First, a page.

Gospel Reading: Mark 5:21-43

In this passage we find a woman who has been subject to bleeding for 12 years (the age of Jairus’ daughter). For her, this is not merely a physical impairment – she is also a social outcast. Apparently God’s commands to protect the disabled (Lev 19.14) have been completely abandoned by the time of Jesus. That this woman has accepted the definition of social pariah, placed on her by others, is demonstrated by her fear of facing Jesus when he calls her from the crowd in verse 8:47. She is ‘the other’. What must life have been like for this woman? Why did she touch Jesus’ hem (as opposed to a direct request?). What does it say about how she saw herself? Why is her self-image a problem? Who today might be like this woman?
What is striking is Jesus’ way of addressing the situation. Knowing that she was socially outcast because of her ailment, Jesus calls her out of the crowd. He allows her to tell her story publicly, and in that act her reinstates her into the social sphere. For Jesus, social inclusion is equally as important as physical healing. In the reign of God, inclusion is the right of all people regardless of who they are or what ailment they might have. This is what is might mean to destroy the ‘tyranny of normality’ as defined by Stanley Hauerwas in Suffering Presence, the idea that normality is dangerous for people with disabilities because the most stringent power we have over another is not physical coercion but the ability to have another accept our definition of them.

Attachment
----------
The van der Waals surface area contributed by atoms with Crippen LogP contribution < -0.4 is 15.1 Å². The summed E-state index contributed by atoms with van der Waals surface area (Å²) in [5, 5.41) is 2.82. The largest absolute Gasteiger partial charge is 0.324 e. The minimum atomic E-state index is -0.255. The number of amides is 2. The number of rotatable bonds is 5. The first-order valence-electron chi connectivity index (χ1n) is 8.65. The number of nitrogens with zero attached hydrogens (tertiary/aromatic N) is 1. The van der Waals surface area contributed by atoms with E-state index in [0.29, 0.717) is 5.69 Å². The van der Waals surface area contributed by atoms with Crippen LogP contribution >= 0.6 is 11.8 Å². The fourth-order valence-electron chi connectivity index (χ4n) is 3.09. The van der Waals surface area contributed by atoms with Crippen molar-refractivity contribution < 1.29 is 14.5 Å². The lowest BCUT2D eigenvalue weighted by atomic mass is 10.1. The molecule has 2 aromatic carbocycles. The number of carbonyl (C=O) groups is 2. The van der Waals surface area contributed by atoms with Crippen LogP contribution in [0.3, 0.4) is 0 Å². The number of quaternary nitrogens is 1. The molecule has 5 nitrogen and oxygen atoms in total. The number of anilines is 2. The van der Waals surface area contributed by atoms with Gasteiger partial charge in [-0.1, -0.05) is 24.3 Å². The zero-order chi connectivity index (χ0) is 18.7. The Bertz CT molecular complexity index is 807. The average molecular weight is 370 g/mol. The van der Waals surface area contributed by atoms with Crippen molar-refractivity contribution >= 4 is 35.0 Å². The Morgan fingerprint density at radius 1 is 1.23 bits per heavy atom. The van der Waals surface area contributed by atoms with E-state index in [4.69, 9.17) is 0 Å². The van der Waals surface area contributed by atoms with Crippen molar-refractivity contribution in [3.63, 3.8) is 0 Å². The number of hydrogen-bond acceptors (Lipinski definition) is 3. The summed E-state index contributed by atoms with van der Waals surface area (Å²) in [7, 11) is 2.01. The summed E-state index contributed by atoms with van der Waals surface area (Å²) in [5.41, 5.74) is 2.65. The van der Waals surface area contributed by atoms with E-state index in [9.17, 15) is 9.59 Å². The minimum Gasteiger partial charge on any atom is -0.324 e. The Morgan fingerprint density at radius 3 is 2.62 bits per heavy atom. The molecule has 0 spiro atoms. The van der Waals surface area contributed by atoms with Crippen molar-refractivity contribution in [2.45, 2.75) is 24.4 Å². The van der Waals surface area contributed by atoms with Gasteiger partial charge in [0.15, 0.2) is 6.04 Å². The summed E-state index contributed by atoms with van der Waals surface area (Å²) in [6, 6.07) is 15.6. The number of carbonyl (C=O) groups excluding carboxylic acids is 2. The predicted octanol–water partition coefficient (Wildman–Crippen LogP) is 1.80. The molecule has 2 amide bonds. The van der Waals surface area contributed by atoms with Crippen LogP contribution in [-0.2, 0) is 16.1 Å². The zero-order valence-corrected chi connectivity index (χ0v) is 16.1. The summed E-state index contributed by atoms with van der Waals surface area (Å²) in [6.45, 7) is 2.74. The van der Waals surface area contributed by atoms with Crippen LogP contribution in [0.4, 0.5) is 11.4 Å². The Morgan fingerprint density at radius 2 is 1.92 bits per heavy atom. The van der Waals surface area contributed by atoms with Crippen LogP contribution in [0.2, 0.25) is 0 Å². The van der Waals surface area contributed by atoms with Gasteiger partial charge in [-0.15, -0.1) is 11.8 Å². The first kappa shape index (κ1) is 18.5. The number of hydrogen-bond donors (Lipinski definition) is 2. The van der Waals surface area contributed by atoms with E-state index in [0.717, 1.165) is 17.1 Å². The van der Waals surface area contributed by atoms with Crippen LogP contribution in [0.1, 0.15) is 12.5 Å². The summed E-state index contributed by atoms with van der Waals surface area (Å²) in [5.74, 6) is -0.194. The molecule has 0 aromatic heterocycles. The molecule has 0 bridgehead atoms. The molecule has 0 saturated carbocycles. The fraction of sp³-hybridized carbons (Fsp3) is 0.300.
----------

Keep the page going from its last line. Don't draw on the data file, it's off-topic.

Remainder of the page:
Source: Matt Anslow in TEAR Magazine, Issue 1, 2011

About admin

Rev Sandy Boyce is a Uniting Church in Australia Minister (Deacon) in placement at Pilgrim Uniting Church, in Adelaide CBD (12 Flinders St). This blog is mainly to resource worship planners for our services, but of course may be useful for others. We have some great writers of music, words for hymns and liturgy at Pilgrim, so this blog also includes their words.
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